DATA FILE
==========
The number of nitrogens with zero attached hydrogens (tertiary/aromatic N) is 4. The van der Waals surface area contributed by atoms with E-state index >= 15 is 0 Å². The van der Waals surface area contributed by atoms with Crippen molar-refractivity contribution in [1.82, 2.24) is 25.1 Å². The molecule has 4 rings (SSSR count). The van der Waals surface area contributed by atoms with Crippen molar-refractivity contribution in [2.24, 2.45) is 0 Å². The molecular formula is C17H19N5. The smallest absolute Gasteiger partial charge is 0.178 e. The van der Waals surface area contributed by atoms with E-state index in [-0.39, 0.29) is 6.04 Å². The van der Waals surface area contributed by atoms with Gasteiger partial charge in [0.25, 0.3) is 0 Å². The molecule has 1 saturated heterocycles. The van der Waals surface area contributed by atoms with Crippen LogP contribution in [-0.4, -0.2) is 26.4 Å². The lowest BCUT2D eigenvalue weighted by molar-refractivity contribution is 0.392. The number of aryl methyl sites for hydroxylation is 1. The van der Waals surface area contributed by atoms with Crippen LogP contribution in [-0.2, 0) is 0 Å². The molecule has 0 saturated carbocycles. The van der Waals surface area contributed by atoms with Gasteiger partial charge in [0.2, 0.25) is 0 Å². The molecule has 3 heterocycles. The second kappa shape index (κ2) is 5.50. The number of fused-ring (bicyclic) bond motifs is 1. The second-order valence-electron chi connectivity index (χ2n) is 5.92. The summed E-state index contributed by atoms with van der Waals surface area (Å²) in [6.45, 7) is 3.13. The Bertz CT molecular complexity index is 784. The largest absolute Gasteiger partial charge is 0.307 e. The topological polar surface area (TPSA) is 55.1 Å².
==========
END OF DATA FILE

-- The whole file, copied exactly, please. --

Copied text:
The number of nitrogens with zero attached hydrogens (tertiary/aromatic N) is 4. The van der Waals surface area contributed by atoms with E-state index >= 15 is 0 Å². The van der Waals surface area contributed by atoms with Crippen molar-refractivity contribution in [1.82, 2.24) is 25.1 Å². The molecule has 4 rings (SSSR count). The van der Waals surface area contributed by atoms with Crippen molar-refractivity contribution in [2.24, 2.45) is 0 Å². The molecular formula is C17H19N5. The smallest absolute Gasteiger partial charge is 0.178 e. The van der Waals surface area contributed by atoms with E-state index in [-0.39, 0.29) is 6.04 Å². The van der Waals surface area contributed by atoms with Gasteiger partial charge in [0.25, 0.3) is 0 Å². The molecule has 1 saturated heterocycles. The van der Waals surface area contributed by atoms with Crippen LogP contribution in [-0.4, -0.2) is 26.4 Å². The lowest BCUT2D eigenvalue weighted by molar-refractivity contribution is 0.392. The number of aryl methyl sites for hydroxylation is 1. The van der Waals surface area contributed by atoms with Crippen LogP contribution in [-0.2, 0) is 0 Å². The molecule has 0 saturated carbocycles. The van der Waals surface area contributed by atoms with Gasteiger partial charge in [0.2, 0.25) is 0 Å². The molecule has 3 heterocycles. The second kappa shape index (κ2) is 5.50. The number of fused-ring (bicyclic) bond motifs is 1. The second-order valence-electron chi connectivity index (χ2n) is 5.92. The summed E-state index contributed by atoms with van der Waals surface area (Å²) in [6.45, 7) is 3.13. The Bertz CT molecular complexity index is 784. The largest absolute Gasteiger partial charge is 0.307 e. The topological polar surface area (TPSA) is 55.1 Å².